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Monday, January 24, 2011

Executive Order 13438: Blocking Property of Certain Persons Who Threaten Stabilization Efforts in Iraq

M. Maureen Murphy
Legislative Attorney

On July 17, 2007, President Bush issued Executive Order 13438, Blocking Property of Certain Persons Who Threaten Stabilization Efforts in Iraq. It is the latest in a series of executive orders based on the national emergency declared by President Bush with respect to “the unusual and extraordinary threat to the national security and foreign policy of the United States posed by obstacles to the orderly reconstruction of Iraq, the restoration and maintenance of peace and security in that country, and the development of political, administrative and economic institutions in Iraq.” Regulations implementing this Executive Order were issued on September 13, 2010.

The President’s authority to issue the executive order stems from the International Emergency Economic Powers Act of 1977 (IEEPA). The executive order covers financial transactions and authorizes property controls with respect to three categories of persons: (1) individuals or entities determined “to have committed, or to pose a significant risk, of committing an act or acts of violence that have the purpose or effect of ... threatening the peace or stability of Iraq ...”; (2) individuals or entities determined “to have materially assisted, sponsored, or provided financial, material, logistical, or technical support for, or goods or services in support of, such an act or acts of violence or any person whose property and interests in property are blocked pursuant to this order ...”; and (3) individuals and entities determined “to be owned or controlled by, or to have acted or purported to act for or on behalf of, directly or indirectly, any person whose property and interests in property are blocked pursuant to this order....”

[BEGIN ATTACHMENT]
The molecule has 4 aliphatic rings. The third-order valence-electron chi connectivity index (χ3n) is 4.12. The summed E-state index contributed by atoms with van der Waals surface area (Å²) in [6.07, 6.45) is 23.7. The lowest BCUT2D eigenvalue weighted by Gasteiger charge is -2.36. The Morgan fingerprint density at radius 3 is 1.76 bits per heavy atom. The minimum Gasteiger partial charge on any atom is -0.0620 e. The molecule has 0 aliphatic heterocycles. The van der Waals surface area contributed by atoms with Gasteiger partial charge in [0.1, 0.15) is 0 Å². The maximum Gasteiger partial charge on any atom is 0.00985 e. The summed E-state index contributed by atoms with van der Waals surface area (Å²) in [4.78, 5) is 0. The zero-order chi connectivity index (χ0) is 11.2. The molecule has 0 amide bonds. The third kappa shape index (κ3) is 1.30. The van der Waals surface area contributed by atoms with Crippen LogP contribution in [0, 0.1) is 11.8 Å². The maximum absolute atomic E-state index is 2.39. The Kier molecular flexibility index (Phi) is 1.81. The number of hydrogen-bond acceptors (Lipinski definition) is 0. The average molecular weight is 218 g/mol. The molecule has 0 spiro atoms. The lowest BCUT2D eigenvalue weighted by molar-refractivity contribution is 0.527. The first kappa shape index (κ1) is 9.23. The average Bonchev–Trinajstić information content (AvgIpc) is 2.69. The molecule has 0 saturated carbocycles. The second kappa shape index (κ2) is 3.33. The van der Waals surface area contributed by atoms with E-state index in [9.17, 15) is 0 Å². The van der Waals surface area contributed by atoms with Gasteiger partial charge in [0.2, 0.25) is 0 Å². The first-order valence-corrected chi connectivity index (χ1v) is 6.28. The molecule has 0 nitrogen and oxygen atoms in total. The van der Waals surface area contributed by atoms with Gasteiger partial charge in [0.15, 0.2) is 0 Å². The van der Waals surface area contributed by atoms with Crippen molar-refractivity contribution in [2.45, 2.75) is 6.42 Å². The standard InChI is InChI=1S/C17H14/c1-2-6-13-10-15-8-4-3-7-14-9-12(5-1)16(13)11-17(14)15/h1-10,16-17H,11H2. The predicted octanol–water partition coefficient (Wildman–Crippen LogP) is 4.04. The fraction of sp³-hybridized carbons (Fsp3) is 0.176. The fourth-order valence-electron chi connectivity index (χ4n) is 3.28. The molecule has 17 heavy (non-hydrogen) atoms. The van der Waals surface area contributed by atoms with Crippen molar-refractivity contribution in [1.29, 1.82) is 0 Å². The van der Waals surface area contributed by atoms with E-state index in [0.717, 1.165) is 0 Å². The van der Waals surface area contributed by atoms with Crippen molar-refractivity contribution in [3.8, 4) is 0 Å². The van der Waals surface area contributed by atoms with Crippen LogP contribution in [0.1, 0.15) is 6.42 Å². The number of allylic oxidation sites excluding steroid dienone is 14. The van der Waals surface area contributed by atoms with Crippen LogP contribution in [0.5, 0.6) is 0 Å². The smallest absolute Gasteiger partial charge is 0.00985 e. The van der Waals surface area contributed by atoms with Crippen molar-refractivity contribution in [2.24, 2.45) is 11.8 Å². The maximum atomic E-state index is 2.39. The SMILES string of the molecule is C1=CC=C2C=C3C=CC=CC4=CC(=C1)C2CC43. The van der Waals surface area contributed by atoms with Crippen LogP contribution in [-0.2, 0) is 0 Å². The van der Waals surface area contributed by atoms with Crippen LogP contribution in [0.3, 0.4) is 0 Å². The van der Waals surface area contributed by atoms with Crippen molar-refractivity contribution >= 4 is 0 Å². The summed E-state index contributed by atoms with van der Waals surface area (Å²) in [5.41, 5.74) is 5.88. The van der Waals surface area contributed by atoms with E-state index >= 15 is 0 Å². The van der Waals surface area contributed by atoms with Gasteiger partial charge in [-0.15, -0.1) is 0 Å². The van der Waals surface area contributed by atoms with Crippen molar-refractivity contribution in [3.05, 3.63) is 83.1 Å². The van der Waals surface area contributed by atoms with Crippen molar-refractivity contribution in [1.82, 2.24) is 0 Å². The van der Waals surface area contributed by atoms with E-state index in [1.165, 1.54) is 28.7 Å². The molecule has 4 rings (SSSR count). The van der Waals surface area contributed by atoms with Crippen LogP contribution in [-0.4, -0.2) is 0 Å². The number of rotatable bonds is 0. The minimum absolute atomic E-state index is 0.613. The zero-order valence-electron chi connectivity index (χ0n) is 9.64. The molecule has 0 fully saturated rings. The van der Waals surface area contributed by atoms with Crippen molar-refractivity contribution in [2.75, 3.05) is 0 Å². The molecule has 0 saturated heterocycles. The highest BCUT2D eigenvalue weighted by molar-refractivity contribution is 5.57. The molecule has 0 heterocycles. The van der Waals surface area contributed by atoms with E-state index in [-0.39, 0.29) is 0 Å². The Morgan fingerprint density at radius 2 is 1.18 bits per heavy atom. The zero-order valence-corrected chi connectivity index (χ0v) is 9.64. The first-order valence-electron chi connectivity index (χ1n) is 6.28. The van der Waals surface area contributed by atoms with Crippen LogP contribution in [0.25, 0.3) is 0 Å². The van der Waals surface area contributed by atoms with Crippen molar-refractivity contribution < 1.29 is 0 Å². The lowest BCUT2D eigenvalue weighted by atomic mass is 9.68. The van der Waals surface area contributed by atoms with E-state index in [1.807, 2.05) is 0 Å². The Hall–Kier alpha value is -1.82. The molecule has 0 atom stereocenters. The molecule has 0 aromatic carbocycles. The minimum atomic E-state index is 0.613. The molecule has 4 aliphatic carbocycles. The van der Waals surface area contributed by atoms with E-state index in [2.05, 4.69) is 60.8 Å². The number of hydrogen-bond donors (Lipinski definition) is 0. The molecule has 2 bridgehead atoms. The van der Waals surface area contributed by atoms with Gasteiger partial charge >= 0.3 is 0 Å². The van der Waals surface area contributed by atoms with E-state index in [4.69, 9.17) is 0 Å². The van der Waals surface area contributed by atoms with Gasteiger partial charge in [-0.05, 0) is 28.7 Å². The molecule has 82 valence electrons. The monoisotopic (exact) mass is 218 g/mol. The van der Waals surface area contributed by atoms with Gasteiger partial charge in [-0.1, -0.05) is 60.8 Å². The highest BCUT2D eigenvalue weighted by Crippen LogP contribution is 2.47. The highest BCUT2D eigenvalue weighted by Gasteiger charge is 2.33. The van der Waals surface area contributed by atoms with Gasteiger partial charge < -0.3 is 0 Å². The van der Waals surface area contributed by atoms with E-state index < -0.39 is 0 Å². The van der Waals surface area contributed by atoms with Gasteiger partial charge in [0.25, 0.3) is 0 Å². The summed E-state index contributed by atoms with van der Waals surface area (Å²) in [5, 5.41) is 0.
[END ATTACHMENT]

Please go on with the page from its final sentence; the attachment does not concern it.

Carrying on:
This report provides a brief history of the development of presidential powers in peacetime. It discusses some of the issues that might be raised in light of the contrast between the executive order’s broad language and its narrow aim—supplementation of sanctions applicable to Al Qaeda and former Iraqi regime officials to cover terrorists operating in Iraq. It examines the reach of the executive order and provides legal analyses of some of the constitutional questions raised in the courts by similar sanctions programs, noting that the broad language of the executive order is not unprecedented. The Department of the Treasury’s Office of Foreign Assets Control (OFAC) has published names of persons designated under the executive order and issued regulations further refining its terms and applicability. The report examines some of the procedures available to challenge OFAC sanction regulations and briefly discusses OFAC’s rules, which may be of concern to attorneys representing individuals and entities subjected to sanctions or involved in transactions with sanctioned persons.

Date of Report: January 14, 2011
Number of Pages: 26
Order Number: RL34254
Price: $29.95

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